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Seconded European Standardization Expert in India

Project Partners


– European Committee for Standardization (CEN)
– European Committee for Electrotechnical Standardization (CENELEC)
– CEN-CENELEC Management Centre (CCMC)
– European Telecommunications Standards Institute (ETSI)
– European commission – Directorate General for Internal Market, Industry and Entrepreneurship (DG GROW)
– European Free Trade Association (EFTA)

European Committee for Standardization (CEN)

CEN, the European Committee for Standardization, is an association that brings together the National Standardization Bodies of 34 European countries. It was officially created as an international non-profit association based in Brussels on 30 October 1975.

Its mission is to foster the European economy in global trading, the welfare of European citizens and the environment. CEN provides a platform for the development of European Standards and other technical documents in relation to various kinds of products, materials, services and processes.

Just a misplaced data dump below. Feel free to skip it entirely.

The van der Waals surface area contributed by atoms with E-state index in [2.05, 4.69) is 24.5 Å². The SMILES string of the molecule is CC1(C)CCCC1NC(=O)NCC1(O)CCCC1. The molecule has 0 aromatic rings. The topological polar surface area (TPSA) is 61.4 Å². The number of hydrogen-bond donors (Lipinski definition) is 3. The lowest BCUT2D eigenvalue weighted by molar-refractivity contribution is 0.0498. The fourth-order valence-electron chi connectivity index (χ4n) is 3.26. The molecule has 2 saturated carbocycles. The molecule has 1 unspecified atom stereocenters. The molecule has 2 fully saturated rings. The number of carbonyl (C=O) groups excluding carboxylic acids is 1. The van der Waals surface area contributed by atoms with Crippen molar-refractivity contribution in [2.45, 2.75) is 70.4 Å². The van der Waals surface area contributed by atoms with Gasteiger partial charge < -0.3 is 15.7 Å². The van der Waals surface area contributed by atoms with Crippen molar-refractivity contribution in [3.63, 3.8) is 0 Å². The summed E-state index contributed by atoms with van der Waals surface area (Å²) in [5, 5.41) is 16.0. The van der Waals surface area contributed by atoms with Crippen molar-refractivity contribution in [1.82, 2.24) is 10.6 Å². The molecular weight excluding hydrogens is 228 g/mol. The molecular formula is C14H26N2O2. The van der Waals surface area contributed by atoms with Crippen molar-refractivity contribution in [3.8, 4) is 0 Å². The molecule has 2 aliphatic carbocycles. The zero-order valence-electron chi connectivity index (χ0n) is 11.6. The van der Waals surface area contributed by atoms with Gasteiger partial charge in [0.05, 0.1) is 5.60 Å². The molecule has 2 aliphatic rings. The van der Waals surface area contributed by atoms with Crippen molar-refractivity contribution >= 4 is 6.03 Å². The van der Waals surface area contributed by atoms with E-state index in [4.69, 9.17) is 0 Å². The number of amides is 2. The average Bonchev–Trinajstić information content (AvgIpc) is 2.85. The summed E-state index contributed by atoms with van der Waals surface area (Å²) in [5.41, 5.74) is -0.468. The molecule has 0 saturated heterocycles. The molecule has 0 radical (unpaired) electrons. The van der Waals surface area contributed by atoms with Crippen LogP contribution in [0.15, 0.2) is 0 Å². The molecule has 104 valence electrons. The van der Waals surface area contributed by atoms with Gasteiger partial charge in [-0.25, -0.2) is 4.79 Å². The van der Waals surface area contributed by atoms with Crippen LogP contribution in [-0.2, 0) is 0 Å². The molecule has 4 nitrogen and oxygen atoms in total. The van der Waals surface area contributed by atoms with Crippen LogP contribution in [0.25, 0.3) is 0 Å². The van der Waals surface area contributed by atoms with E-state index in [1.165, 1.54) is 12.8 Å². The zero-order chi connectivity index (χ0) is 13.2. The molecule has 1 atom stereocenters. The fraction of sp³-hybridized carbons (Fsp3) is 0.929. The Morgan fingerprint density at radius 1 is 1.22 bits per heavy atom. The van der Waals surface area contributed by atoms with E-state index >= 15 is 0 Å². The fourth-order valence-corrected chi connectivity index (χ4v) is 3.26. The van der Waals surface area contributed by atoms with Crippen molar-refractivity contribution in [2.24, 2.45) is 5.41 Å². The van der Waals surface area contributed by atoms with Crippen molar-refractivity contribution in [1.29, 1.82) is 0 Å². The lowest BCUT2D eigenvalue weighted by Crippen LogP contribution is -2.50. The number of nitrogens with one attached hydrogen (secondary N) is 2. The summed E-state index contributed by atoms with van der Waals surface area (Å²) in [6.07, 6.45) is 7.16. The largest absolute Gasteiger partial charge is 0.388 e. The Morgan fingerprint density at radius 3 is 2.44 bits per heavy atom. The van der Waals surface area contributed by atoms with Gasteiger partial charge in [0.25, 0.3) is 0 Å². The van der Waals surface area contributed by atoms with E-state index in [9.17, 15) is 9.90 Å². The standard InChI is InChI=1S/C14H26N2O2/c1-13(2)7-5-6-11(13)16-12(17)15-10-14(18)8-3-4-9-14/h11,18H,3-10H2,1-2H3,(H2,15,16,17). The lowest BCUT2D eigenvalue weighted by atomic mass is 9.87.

CEN is one of three European Standardization Organizations (together with CENELEC and ETSI) that have been officially recognized by the European Union and by the European Free Trade Association (EFTA) as being responsible for developing and defining voluntary standards at European level.

The new EU Regulation on European Standardization has been adopted by the European Parliament and by the Council of the EU and will enter into force as from 1 January 2013. It provides the legal framework within which the European Standards Organisations (CEN, CENELEC, ETSI) will operate. The text of the new EU Regulation (1025/2012) is published in the Official Journal of the European Union (see Issue L316 of 14 November 2012).